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EuropePMC; 2022.
Preprint in English | EuropePMC | ID: ppcovidwho-335849


Introduction: In the context of the COVID-19 pandemic, upstream interventions that tackle social determinants of health inequalities have never been more important. Evaluations of upstream cash transfer trials have failed to capture comprehensively the impacts that such systems might have on population health through inadequate design of the interventions themselves and failure to implement consistent, thorough research measures that can be used in microsimulations to model long-term impact. In this article, we describe the process of developing a generic, adaptive protocol resource to address this issue and the challenges involved in that process. Methods: We outline two types of prospective intervention based on trials currently under discussion. In developing the remainder of the resource, we establish six key principles, implement a modular approach based on types of measure and their prospective resource intensity, and source (validated where possible) measures and baseline data primarily from routine collection and large, longitudinal cohort studies. Through these measures, we seek to cover all areas of health impact identified in our theoretical model. Results: We find that, in general, self-reported measures alongside routinely collected linked respondent data may provide data capable of demonstrating comprehensive health impact. However, we also suggest that, where possible, physiological measures should be included to elucidate underlying biological effects that may not be accurately captured through self-reporting alone and can enable modelling of long-term health outcomes. Discussion: We suggest that while Open Access evaluation instruments are available and usable to measure most constructs of interest, there remain some areas for which further development is necessary. This includes self-reported wellbeing measures that require paid licences but are used in a range of nationally important longitudinal studies instead of Open Access alternatives.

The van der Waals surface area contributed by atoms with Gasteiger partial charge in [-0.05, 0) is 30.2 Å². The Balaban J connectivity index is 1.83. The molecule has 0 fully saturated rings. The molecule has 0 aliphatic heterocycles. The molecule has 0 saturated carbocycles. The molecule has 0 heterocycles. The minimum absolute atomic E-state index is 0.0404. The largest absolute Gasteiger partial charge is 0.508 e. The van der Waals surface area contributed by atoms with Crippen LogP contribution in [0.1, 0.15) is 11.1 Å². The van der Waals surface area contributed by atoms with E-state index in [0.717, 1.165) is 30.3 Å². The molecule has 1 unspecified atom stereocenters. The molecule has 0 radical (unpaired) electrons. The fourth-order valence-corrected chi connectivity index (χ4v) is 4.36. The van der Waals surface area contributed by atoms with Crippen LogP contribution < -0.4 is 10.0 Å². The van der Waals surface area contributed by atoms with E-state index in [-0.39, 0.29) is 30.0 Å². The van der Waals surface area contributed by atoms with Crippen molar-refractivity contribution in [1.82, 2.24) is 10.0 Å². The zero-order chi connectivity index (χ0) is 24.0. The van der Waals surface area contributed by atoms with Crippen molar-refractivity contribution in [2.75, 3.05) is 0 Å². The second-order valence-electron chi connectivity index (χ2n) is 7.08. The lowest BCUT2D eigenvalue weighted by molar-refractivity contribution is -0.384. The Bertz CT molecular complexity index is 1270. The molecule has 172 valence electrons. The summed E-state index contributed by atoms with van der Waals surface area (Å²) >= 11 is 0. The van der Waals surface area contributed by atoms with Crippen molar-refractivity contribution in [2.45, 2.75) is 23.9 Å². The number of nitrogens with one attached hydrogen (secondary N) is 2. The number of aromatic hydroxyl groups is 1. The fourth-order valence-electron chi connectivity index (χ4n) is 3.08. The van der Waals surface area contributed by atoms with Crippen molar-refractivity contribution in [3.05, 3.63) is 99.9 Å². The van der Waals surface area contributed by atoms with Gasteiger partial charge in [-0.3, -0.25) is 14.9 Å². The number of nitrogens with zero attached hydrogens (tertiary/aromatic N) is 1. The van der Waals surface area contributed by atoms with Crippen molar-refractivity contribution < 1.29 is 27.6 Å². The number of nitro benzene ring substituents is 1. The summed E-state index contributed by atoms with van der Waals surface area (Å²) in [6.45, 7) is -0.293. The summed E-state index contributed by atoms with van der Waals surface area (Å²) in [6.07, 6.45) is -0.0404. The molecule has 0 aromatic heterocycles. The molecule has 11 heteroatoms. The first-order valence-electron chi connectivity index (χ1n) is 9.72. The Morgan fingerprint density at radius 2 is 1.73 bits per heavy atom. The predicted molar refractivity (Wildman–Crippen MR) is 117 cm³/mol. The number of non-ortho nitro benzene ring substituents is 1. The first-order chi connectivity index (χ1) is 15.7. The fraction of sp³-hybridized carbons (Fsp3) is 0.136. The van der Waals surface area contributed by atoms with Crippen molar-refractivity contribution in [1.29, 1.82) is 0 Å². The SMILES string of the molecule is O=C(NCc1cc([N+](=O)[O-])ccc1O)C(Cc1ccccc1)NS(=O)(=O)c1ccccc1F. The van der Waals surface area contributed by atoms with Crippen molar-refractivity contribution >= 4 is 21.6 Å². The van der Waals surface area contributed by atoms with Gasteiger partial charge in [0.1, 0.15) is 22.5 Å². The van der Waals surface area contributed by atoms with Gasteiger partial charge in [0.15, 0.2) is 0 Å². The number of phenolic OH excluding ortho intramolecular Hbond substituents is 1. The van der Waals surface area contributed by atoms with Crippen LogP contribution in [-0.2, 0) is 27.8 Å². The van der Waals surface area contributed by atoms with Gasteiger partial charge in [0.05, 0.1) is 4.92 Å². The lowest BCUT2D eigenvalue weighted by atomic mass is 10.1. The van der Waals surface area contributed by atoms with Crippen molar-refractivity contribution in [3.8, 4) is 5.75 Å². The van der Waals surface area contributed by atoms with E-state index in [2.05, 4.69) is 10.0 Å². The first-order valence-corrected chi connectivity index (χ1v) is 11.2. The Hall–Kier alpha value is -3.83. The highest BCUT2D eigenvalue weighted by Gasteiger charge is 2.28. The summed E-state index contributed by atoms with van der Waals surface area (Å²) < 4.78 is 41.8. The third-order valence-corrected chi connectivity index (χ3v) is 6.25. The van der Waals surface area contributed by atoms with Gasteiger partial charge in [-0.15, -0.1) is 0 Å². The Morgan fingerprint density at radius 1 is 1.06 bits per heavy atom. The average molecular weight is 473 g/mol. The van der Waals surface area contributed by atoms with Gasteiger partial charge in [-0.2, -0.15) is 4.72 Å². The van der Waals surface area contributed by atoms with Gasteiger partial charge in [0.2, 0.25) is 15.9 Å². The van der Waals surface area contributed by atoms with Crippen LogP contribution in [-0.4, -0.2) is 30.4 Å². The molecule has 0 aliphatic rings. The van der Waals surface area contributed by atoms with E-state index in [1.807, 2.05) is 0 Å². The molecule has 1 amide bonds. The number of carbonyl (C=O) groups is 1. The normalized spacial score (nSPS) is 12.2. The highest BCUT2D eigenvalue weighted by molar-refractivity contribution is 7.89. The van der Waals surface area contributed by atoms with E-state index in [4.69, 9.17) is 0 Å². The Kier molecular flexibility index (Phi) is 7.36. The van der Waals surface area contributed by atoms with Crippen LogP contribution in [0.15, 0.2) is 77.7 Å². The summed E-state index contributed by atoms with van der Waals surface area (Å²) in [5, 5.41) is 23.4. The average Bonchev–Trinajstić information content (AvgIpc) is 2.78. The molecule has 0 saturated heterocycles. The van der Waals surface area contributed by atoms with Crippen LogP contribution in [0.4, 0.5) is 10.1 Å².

J Med Ethics ; 2021 Jan 18.
Article in English | MEDLINE | ID: covidwho-1035232


At a time of COVID-19 pandemic, universal basic income (UBI) has been presented as a potential public health 'upstream intervention'. Research indicates a possible impact on health by reducing poverty, fostering health-promoting behaviour and ameliorating biopsychosocial pathways to health. This novel case for UBI as a public health measure is starting to receive attention from a range of political positions and organisations. However, discussion of the ethical underpinnings of UBI as a public health policy is sparse. This is depriving policymakers of clear perspectives about the reasons for, restrictions to and potential for the policy's design and implementation. In this article, we note prospective pathways to impact on health in order to assess fit with Rawlsian, capabilities and perfectionist approaches to public health policy. We suggest that Raz' pluralist perfectionist approach may fit most comfortably with the prospective pathways to impact, which has implications for allocation of resources.

Psychol Trauma ; 12(S1): S191-S192, 2020 Aug.
Article in English | MEDLINE | ID: covidwho-607249


The COVID-19 pandemic is projected to cause an economic shock larger than the global financial crisis of 2007-2008 and a recession as great as anything seen since the Great Depression in 1930s. The social and economic consequences of lockdowns and social distancing measures, such as unemployment, broken relationships and homelessness, create potential for intergenerational trauma extending decades into the future. In this article, we argue that, in the absence of a vaccine, governments need to introduce universal basic income as a means of mitigating this trauma. (PsycInfo Database Record (c) 2020 APA, all rights reserved).

Coronavirus Infections , Economic Recession , Income , Pandemics , Pneumonia, Viral , Psychological Trauma , Public Assistance , Adult , COVID-19 , Homeless Persons , Humans , Psychological Trauma/economics , Psychological Trauma/etiology , Psychological Trauma/prevention & control , Public Assistance/economics , Unemployment